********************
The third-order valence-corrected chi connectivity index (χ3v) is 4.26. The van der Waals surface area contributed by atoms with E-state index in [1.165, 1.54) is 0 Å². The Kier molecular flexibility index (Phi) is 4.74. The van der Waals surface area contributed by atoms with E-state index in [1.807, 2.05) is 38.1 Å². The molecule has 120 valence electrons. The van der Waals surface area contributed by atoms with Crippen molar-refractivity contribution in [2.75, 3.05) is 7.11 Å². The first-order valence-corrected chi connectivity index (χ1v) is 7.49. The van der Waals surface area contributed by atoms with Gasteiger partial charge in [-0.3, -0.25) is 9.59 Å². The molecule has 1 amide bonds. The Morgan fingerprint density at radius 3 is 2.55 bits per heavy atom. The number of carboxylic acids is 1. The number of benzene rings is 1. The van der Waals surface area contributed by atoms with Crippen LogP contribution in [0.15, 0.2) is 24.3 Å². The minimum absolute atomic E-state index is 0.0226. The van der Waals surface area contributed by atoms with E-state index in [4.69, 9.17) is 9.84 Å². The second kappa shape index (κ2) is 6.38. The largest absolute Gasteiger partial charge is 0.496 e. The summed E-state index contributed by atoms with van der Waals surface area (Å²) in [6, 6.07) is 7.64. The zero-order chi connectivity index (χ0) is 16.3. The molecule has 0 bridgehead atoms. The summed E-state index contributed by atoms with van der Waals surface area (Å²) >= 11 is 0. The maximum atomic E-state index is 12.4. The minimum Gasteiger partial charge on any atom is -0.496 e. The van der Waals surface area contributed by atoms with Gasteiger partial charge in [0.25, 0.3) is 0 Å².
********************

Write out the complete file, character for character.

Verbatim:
The third-order valence-corrected chi connectivity index (χ3v) is 4.26. The van der Waals surface area contributed by atoms with E-state index in [1.165, 1.54) is 0 Å². The Kier molecular flexibility index (Phi) is 4.74. The van der Waals surface area contributed by atoms with E-state index in [1.807, 2.05) is 38.1 Å². The molecule has 120 valence electrons. The van der Waals surface area contributed by atoms with Crippen molar-refractivity contribution in [2.75, 3.05) is 7.11 Å². The first-order valence-corrected chi connectivity index (χ1v) is 7.49. The van der Waals surface area contributed by atoms with Gasteiger partial charge in [-0.3, -0.25) is 9.59 Å². The molecule has 1 amide bonds. The Morgan fingerprint density at radius 3 is 2.55 bits per heavy atom. The number of carboxylic acids is 1. The number of benzene rings is 1. The van der Waals surface area contributed by atoms with Crippen LogP contribution in [0.15, 0.2) is 24.3 Å². The minimum absolute atomic E-state index is 0.0226. The van der Waals surface area contributed by atoms with E-state index in [4.69, 9.17) is 9.84 Å². The second kappa shape index (κ2) is 6.38. The largest absolute Gasteiger partial charge is 0.496 e. The summed E-state index contributed by atoms with van der Waals surface area (Å²) in [6, 6.07) is 7.64. The zero-order chi connectivity index (χ0) is 16.3. The molecule has 0 bridgehead atoms. The summed E-state index contributed by atoms with van der Waals surface area (Å²) >= 11 is 0. The maximum atomic E-state index is 12.4. The minimum Gasteiger partial charge on any atom is -0.496 e. The van der Waals surface area contributed by atoms with Gasteiger partial charge in [0.25, 0.3) is 0 Å².